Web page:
Seven Tips for a Successful Race Day

Seven Tips for a Successful Race Day

You’ve put in months of training, and now the race day is in sight. The butterflies are probably starting to stir in your gut, and you feel a mix of excitement and nervousness. This is all normal stuff as you approach your big race. Although the training is all done, there are still lots of things you can do to make Sunday a success. Here’s seven tips that help you get the most out of the day.

1) Rest Up

By now, all the hard work has been done and there is very little that can be gained through more training.  Some runners have a hard time with this principle and worry that backing off on the training will lead to a loss in fitness. Nothing could be further from the truth. Cut back on the volume and quality of your runs. A short run and some 100 metre strides at 5k pace will keep your legs turning over well, without adding any extra fatigue.

2) Chill and de-stress the last few days.

The last week before the race, you should be getting extra sleep and trying to reduce the stress in your life. Ask your family to take on more chores so that you are not run ragged in the last day or two before your race. Now is the time to binge watch your favorite show, or sit and read that novel you’ve been working on. Don’t over commit on the social front or run yourself ragged with a jam-packed schedule. You have trained hard enough over the last few months to be a bit protective of your time when it matters most.

3) Eat more carbohydrates!

Your body needs the extra glycogen stores on race day, so carb up for the last three days before the race. Choose foods that are rich in complex carbohydrates.  These can include potatoes, sweet potatoes or yams, brown rice, whole wheat spaghetti, slow cook oatmeal, some cereals, etc.  This is not at the exclusion of other nutrients; your body still needs vitamins, minerals, proteins, and fats.  Just try to eat a bit more of the carbohydrates and a little less of the other good stuff.  Don’t pig out!  The combination of reduced training and normal portions rich in carbohydrates are all you need to carbo load. Make sure that you increase your intake of water, as this will help you store those carbs for race day.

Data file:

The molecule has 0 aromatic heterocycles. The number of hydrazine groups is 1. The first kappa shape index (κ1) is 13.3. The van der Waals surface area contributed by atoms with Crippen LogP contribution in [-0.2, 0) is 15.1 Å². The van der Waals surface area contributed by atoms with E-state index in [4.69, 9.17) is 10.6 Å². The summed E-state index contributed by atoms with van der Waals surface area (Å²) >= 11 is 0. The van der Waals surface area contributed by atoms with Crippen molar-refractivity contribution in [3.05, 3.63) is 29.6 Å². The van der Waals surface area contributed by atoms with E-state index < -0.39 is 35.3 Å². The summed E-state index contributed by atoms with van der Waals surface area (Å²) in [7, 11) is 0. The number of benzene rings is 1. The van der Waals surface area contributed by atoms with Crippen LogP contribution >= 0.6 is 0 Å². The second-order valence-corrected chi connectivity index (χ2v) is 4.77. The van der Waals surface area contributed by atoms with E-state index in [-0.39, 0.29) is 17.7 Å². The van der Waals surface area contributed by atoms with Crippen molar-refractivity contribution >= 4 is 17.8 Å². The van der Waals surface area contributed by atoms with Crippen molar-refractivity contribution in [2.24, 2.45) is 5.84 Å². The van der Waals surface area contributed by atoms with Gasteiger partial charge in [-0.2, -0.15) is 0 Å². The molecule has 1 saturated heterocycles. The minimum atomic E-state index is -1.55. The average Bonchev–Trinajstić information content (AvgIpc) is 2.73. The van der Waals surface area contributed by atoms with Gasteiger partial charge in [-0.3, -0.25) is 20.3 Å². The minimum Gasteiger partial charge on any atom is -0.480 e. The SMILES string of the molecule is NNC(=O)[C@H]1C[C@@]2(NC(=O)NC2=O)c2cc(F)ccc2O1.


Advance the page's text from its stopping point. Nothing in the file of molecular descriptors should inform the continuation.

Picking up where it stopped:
4) Take care of the details in advance.

Don’t leave all the details to race morning. Plan your race and take care of the small stuff in advance.  Decide how you’ll get to the race on the morning, where you will meet your family after the run, what you will wear, and what pace you will run. You don’t want to be rushing around and worrying about details on race morning.

5) Stick with the tried and true.

The basic rule is that if you haven’t tried it in training, then don’t do it on race morning. Now isn’t the time to break those new shoes out of the box, or to try out the fashionable running bra you picked up at the Expo. Similarly, if you haven’t experimented with gels or other race fuel, it is probably best not to try them out for the first time during the run.

  • Pace yourself!

The number one reason that people hit the “wall” is poor pacing. The excitement of the race, the crowds at the start, and the uncertainty of what exactly we can run per kilometre all challenge our efforts to run an evenly paced race.  On race day, situate yourself among others wanting to run a similar time, by asking those around you their anticipated finish times.  There is no use pushing towards the front if those around you will then be pulling you out at a faster than planned pace.  Don’t try to “bank” time during the first half of the race…aim to run only slightly faster than race pace during the first half. Don’t charge up the hills, or try to make up time by surging on the downhills.  Keep your rhythm and use gravity to save you energy.  The marathon and half marathon are all about patience and rhythm.

  • Stay positive!

During the last week, often your mind will start to play tricks on you. You’ll get “ghost” injuries or colds—aches, pains, and sniffles that are mostly psychosomatic. This is normal, and chances are you won’t feel them once the gun goes off on race morning.  Keep your confidence in the training that you’ve done. The last few kilometers can be uncomfortable, and staying positive, confident, and in the moment, can make all the difference.

Best of luck to everyone on Sunday. The race really is the reward for all of your training, so enjoy the moment, work hard, and have fun.

Written by Bruce Deacon, our online coach!